Monday, March 30, 2009

The Road to Copenhagen (COP 15): Timetable for Action on Climate Change

A host of climate negotiations are taking place ahead of the UN Climate Change Conference in Copenhagen scheduled for December (COP15). It is expected that ministers and officials from 192 countries will take part. In addition, there will be participants from a large number of organisations. The goal is to broker a deal replacing Kyoto which is due to expire in 2012.

Frameworks for climate change agreement are being discussed in UN sponsored climate conferences, forums and exchanges. Yesterday saw the commencement of the UN Climate Change Conference in Bonn, Germany. Earlier this year the Western Climate Policy Forum was held in Denver, Colorado, and earlier this month, the Research Congress on Climate Change was held in Copenhagen, Denmark concurrently with the Midwest Climate Policy Forum in Columbus, Ohio.

US involvement is crucial to success at COP 15 and although President Obama has many allies in the push for climate change legislation, others have made it known that they will oppose such legislation. Despite opposition, The House of Representatives climate bill is expected by May, a US Environmental Protection Agency (EPA) Greenhouse Gas Reporting Rule is due to be published by June. EPA is also expected to provide more guidance on the greenhouse gas reporting rule that the Clean Air Act outlines. An additional climate bill from the US Senate could also develop soon. Both the Senate and the House are working on various aspects of a climate bill.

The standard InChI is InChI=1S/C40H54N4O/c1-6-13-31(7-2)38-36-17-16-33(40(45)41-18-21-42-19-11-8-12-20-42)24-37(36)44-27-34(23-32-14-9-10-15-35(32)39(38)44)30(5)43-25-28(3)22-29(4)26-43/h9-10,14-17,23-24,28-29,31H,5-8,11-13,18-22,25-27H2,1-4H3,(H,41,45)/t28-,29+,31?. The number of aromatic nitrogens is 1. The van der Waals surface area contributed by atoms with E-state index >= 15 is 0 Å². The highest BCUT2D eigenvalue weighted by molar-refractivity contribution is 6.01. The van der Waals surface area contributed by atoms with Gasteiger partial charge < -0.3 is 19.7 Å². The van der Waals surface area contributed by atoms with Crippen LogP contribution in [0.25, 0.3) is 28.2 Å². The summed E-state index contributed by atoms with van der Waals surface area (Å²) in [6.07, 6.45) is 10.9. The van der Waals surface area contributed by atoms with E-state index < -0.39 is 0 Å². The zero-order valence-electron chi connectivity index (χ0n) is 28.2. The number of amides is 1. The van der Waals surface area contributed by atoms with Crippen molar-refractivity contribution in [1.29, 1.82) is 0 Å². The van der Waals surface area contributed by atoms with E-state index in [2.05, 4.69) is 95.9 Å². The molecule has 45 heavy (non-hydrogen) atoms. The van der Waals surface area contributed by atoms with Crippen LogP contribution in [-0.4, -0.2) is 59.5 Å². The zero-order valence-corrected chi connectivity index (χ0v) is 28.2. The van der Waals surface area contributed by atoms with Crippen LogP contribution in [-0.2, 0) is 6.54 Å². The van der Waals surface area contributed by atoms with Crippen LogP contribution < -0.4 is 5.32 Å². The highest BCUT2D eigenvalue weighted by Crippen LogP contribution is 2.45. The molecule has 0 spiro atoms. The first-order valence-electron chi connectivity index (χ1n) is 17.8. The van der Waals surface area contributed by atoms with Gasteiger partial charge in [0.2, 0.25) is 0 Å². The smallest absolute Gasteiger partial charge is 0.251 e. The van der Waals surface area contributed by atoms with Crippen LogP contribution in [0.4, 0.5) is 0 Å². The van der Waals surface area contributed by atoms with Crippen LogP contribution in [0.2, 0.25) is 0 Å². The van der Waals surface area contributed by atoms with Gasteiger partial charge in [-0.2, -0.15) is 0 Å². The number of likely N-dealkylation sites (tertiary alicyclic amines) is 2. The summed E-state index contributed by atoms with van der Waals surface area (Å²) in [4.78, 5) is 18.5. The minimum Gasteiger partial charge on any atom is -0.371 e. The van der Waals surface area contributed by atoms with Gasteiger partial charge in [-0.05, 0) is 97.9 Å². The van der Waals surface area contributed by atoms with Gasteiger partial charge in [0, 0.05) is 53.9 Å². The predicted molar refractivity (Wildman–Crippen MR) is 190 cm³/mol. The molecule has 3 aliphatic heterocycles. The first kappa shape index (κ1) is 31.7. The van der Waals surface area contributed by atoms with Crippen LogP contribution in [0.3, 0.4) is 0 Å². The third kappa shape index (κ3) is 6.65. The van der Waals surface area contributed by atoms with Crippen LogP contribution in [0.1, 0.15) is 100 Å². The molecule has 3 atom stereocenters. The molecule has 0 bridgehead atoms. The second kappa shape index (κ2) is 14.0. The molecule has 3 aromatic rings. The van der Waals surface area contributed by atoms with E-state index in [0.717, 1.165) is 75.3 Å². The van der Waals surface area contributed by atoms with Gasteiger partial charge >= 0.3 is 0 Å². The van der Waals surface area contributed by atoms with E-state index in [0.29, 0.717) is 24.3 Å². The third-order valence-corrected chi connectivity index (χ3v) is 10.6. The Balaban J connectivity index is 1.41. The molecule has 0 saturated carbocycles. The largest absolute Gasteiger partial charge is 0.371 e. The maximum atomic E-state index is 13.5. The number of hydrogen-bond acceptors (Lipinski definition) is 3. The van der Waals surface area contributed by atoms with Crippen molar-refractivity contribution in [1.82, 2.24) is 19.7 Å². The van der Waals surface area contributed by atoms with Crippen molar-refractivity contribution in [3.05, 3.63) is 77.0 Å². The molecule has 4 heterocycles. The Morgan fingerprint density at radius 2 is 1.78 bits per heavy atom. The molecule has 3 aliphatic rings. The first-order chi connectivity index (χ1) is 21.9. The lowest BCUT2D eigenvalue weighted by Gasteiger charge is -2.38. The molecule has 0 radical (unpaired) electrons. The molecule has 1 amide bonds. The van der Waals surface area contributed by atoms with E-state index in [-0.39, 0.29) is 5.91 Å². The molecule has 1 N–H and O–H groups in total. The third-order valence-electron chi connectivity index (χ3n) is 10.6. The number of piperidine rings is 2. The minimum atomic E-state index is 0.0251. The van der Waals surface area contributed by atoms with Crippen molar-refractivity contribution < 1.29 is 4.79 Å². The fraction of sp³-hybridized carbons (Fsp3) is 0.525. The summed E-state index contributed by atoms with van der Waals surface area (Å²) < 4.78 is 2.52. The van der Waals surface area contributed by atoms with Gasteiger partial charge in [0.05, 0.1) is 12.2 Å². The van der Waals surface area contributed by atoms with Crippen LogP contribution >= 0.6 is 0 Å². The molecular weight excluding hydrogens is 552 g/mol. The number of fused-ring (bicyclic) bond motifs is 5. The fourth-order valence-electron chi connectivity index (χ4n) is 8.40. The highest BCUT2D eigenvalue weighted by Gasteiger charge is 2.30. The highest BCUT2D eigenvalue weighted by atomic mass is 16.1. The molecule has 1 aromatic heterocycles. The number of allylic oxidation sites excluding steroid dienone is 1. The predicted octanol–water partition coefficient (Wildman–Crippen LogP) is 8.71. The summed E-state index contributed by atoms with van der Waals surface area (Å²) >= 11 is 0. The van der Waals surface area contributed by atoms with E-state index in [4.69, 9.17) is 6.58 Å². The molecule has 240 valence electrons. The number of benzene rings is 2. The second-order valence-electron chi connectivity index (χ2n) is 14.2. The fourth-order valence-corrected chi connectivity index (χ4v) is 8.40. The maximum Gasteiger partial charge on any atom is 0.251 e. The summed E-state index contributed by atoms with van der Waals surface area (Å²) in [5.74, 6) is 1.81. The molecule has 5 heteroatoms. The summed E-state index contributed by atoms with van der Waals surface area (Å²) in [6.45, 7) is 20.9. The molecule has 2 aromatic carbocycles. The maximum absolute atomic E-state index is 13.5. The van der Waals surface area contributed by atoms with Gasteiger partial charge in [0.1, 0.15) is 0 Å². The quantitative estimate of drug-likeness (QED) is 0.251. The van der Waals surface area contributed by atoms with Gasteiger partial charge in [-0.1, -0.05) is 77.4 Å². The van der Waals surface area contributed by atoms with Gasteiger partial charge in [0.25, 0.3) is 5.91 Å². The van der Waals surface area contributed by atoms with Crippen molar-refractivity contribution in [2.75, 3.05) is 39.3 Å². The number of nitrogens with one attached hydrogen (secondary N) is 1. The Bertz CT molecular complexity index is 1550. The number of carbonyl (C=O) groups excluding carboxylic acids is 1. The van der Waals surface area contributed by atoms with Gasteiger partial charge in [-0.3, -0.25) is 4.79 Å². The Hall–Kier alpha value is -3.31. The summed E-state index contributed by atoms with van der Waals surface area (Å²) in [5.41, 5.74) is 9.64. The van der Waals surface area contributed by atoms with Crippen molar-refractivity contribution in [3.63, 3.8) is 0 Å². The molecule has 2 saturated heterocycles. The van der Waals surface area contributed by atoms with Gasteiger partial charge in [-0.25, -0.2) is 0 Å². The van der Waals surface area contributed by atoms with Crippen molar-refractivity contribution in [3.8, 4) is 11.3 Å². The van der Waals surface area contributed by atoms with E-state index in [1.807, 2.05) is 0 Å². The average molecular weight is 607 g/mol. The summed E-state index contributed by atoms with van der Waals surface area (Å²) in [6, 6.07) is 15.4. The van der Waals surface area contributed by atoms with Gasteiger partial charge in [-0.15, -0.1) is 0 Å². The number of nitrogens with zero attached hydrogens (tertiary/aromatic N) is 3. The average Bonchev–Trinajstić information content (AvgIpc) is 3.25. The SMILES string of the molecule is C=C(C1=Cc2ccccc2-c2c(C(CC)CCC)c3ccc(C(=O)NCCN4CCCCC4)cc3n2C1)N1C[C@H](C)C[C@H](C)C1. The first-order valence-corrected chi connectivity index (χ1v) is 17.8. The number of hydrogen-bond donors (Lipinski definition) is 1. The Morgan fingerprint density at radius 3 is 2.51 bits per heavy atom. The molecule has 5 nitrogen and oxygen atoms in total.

The Senate's top environmental lawmaker suggested that a major component of climate change legislation could be introduced "in weeks, not months." "We are not sitting back and waiting for some magic moment," Barbara Boxer, a California Democrat who chairs the Senate Environment and Public Works Committee, told reporters. "We're ready to go. We may move in three weeks, we may move in six weeks, we could move in 10 weeks...but it will be before the end of this year," she said.

Despite Ms. Boxer's determination, there is equally determined resistance to things like cap-and-trade from some US legislators. Some insiders have suggested that resistance to cap-and-trade will delay a climate change deal by at least six months. Even if we do not not see a signed deal replacing Kyoto in 2009, American participation is crucial and it is imperative that we have agreement well before Kyoto expires in 2012.

Ed Markey, chairman of the US House energy and environment subcommittee said, “We know the G8 and the rest of the world is waiting for the United States to stop being the laggard and be the leader,” Mr Markey told CERA, a week-long energy conference that began on Monday. “There are potentially catastrophic consequences for the planet if we do not act.’’

Here is a summary of key climate change policy events scheduled to take place in 2009:
May 24-26: World Business Summit on Climate Change (Copenhagen, Denmark)
June 1-12: U.N. Climate Change Conference (Bonn, Germany)
July 8-10: G8 Summit (La Maddallena, Italy)
Monday 28 September to Friday 9 October 2009United Nations Conference Centre (UNCC) of the United Nations Economic and Social Commission for Asia and the Pacific (UNESCAP),
Monday 2 November to Friday 6 November 2009Barcelona Convention Centre,
Dec. 3-6: Copenhagen Climate Exchange (Copenhagen, Denmark)
Dec. 7-18: U.N. Climate Change Conference (Copenhagen, Denmark)
Dec. 15-17: Copenhagen Climate Conference for Mayors (Copenhagen, Denmark)

Next: The Road to Copenhagen (COP 15): Part 2, Implications for Business / Part 3, Positioning Your Business

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